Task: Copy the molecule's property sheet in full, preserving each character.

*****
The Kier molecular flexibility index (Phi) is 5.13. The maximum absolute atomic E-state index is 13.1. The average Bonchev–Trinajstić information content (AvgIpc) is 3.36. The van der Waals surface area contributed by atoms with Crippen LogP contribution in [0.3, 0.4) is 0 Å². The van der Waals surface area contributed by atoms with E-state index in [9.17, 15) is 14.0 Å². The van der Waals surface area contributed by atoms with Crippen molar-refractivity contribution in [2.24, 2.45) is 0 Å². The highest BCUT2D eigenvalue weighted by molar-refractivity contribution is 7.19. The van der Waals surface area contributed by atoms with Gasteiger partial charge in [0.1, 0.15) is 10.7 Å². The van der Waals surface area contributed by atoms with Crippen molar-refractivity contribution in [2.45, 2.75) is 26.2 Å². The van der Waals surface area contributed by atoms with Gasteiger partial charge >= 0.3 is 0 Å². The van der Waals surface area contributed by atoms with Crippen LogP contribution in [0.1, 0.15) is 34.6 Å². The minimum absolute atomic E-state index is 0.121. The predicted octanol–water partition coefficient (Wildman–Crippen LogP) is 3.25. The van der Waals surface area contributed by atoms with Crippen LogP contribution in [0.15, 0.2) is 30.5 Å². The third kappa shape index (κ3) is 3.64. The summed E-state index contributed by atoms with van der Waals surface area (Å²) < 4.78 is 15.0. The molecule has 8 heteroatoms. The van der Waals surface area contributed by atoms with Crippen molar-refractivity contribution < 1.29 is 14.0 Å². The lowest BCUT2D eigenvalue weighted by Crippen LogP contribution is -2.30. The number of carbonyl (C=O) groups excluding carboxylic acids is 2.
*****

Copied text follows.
The Kier molecular flexibility index (Phi) is 5.13. The maximum absolute atomic E-state index is 13.1. The average Bonchev–Trinajstić information content (AvgIpc) is 3.36. The van der Waals surface area contributed by atoms with Crippen LogP contribution in [0.3, 0.4) is 0 Å². The van der Waals surface area contributed by atoms with E-state index in [9.17, 15) is 14.0 Å². The van der Waals surface area contributed by atoms with Crippen molar-refractivity contribution in [2.24, 2.45) is 0 Å². The highest BCUT2D eigenvalue weighted by molar-refractivity contribution is 7.19. The van der Waals surface area contributed by atoms with Gasteiger partial charge in [0.1, 0.15) is 10.7 Å². The van der Waals surface area contributed by atoms with Crippen molar-refractivity contribution in [2.45, 2.75) is 26.2 Å². The van der Waals surface area contributed by atoms with Gasteiger partial charge >= 0.3 is 0 Å². The van der Waals surface area contributed by atoms with Crippen LogP contribution in [0.1, 0.15) is 34.6 Å². The minimum absolute atomic E-state index is 0.121. The predicted octanol–water partition coefficient (Wildman–Crippen LogP) is 3.25. The van der Waals surface area contributed by atoms with Crippen LogP contribution in [0.15, 0.2) is 30.5 Å². The third kappa shape index (κ3) is 3.64. The summed E-state index contributed by atoms with van der Waals surface area (Å²) < 4.78 is 15.0. The molecule has 8 heteroatoms. The van der Waals surface area contributed by atoms with Crippen molar-refractivity contribution < 1.29 is 14.0 Å². The lowest BCUT2D eigenvalue weighted by Crippen LogP contribution is -2.30. The number of carbonyl (C=O) groups excluding carboxylic acids is 2.